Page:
Playing both sides
I congratulate the editorial staff for trying to play both sides of the political spectrum in the same issue, actually the same page.
I was grateful to read “Moral certainty and ‘truth’” (June 18), where the staff rightfully pointed out the total hypocrisy in college campuses today as not being free and open safe spaces to share ideas. Well maybe they are if you follow one very narrow-minded approach to just about everything. The article notes:
“Public disagreement has moved from engagement, debate and reasoned argument, to more confrontational, accusatory and finger-pointing expressions of anger, driven by moral certainty.”
Excellent points indeed, I know as someone familiar with campuses at many institutions.
Then, literally on the bottom half of the page, the editorial on Bibi Netanyahu (“Benjamin Netanyahu,” June 18) remembers his long tenure as expanding the unwelcome politicization of U.S. support for Israel in Congress and beyond when he boldly defied President Barack Obama and urged Congress to vote against the Iran nuclear deal and later cozied up to President Donald Trump. Talk about finger pointing and accusatory? Talk about spinning the negative.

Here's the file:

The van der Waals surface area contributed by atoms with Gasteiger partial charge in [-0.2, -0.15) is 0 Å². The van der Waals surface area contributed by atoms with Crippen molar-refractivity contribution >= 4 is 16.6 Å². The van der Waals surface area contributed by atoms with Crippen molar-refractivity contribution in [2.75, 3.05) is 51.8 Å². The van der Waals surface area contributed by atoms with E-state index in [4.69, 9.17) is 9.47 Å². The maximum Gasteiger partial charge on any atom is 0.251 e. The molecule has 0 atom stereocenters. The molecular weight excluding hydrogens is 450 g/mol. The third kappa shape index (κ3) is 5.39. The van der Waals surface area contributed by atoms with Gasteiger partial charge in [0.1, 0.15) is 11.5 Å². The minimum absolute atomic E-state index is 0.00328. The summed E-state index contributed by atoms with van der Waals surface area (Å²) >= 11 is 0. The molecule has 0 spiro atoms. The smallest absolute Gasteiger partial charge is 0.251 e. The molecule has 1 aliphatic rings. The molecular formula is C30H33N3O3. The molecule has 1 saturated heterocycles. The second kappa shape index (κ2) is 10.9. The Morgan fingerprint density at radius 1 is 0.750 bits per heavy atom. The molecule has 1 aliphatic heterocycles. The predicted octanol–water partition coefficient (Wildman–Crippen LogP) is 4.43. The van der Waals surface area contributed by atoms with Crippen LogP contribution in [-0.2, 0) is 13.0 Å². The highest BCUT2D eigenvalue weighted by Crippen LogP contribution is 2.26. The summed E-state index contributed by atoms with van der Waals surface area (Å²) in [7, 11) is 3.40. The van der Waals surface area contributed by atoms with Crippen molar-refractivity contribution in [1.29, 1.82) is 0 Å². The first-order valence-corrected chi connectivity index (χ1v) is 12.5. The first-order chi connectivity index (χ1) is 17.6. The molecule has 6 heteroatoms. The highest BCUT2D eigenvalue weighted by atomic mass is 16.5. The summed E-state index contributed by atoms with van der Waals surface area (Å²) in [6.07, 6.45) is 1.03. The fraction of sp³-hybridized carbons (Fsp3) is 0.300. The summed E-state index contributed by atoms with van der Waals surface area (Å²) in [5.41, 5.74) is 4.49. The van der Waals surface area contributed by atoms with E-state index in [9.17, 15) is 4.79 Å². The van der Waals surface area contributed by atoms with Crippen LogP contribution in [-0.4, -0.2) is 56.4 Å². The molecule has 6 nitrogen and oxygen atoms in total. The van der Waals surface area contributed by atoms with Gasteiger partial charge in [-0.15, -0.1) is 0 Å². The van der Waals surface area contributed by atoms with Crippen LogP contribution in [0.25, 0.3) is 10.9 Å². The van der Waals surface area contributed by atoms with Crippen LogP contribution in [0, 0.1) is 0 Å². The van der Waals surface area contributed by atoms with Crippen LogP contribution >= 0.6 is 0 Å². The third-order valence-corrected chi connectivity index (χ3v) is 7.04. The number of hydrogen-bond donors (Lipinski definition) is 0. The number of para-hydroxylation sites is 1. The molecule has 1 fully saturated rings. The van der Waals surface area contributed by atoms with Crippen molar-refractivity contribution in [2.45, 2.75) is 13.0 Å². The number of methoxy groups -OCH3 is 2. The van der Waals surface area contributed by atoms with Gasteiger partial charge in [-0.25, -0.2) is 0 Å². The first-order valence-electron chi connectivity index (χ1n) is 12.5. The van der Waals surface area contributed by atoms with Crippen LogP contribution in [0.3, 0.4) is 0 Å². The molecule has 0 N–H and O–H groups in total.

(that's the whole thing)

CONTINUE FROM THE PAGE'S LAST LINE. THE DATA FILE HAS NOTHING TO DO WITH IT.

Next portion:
Kudos to the staff for never missing an opportunity to miss an opportunity. An opportunity to write an article on a statesman who put his people’s, our people’s, security and self-interest first.
Defending my position
I hesitated to write this letter but I concluded that I can’t let false statements about my beliefs go unchallenged (“Wishful thinking,” June 25). So Mr. Richard Sherman, I know that antisemitism on colleges and universities is rising. And it concerns me. I ask why this is happening now. However, that does not address any of my major points. The first was that to call professors anti-American and advocates of socialism, as another reader recently did, was untrue and defamatory. Yes, many professors are liberal — and many are not. The second was that for the most part professors are interested in teaching their academic disciplines rather than propagandizing. Most classroom lessons have nothing to do with Israel. And lastly, I argued that brainwashing college students was not likely to be a productive enterprise, a single unexplained university study notwithstanding.
If it is indeed true that the more educated one is, the more antisemitic (which is not the same as anti-Netanyahu) one is, then perhaps Jews ought to rethink their centuries-old commitment to education.